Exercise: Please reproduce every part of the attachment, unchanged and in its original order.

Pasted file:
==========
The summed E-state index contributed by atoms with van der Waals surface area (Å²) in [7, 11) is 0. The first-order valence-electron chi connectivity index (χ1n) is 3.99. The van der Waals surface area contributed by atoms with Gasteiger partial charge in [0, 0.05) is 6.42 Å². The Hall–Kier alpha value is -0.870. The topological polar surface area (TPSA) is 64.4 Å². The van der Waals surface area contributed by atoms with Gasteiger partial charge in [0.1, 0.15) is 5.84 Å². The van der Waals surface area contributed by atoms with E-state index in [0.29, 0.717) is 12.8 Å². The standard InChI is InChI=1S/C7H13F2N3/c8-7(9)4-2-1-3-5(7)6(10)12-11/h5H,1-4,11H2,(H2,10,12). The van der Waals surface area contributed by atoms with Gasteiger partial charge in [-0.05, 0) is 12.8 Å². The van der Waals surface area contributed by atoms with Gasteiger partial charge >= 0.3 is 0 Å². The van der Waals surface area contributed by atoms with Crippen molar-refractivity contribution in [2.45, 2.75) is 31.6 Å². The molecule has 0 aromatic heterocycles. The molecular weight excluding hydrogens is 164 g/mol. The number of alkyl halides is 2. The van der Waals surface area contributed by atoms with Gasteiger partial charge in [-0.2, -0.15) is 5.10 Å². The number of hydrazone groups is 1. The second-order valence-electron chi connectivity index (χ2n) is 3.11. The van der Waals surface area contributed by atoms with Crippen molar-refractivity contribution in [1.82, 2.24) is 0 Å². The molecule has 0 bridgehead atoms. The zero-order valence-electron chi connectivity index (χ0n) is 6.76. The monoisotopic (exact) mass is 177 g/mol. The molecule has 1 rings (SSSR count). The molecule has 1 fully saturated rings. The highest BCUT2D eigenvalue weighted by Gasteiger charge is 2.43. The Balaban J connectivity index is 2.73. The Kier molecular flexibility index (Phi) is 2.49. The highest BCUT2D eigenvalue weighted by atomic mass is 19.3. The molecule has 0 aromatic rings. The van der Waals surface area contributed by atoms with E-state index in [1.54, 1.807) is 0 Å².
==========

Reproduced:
The summed E-state index contributed by atoms with van der Waals surface area (Å²) in [7, 11) is 0. The first-order valence-electron chi connectivity index (χ1n) is 3.99. The van der Waals surface area contributed by atoms with Gasteiger partial charge in [0, 0.05) is 6.42 Å². The Hall–Kier alpha value is -0.870. The topological polar surface area (TPSA) is 64.4 Å². The van der Waals surface area contributed by atoms with Gasteiger partial charge in [0.1, 0.15) is 5.84 Å². The van der Waals surface area contributed by atoms with E-state index in [0.29, 0.717) is 12.8 Å². The standard InChI is InChI=1S/C7H13F2N3/c8-7(9)4-2-1-3-5(7)6(10)12-11/h5H,1-4,11H2,(H2,10,12). The van der Waals surface area contributed by atoms with Gasteiger partial charge in [-0.05, 0) is 12.8 Å². The van der Waals surface area contributed by atoms with Gasteiger partial charge >= 0.3 is 0 Å². The van der Waals surface area contributed by atoms with Crippen molar-refractivity contribution in [2.45, 2.75) is 31.6 Å². The molecule has 0 aromatic heterocycles. The molecular weight excluding hydrogens is 164 g/mol. The number of alkyl halides is 2. The van der Waals surface area contributed by atoms with Gasteiger partial charge in [-0.2, -0.15) is 5.10 Å². The number of hydrazone groups is 1. The second-order valence-electron chi connectivity index (χ2n) is 3.11. The van der Waals surface area contributed by atoms with Crippen molar-refractivity contribution in [1.82, 2.24) is 0 Å². The molecule has 0 bridgehead atoms. The zero-order valence-electron chi connectivity index (χ0n) is 6.76. The monoisotopic (exact) mass is 177 g/mol. The molecule has 1 rings (SSSR count). The molecule has 1 fully saturated rings. The highest BCUT2D eigenvalue weighted by Gasteiger charge is 2.43. The Balaban J connectivity index is 2.73. The Kier molecular flexibility index (Phi) is 2.49. The highest BCUT2D eigenvalue weighted by atomic mass is 19.3. The molecule has 0 aromatic rings. The van der Waals surface area contributed by atoms with E-state index in [1.54, 1.807) is 0 Å².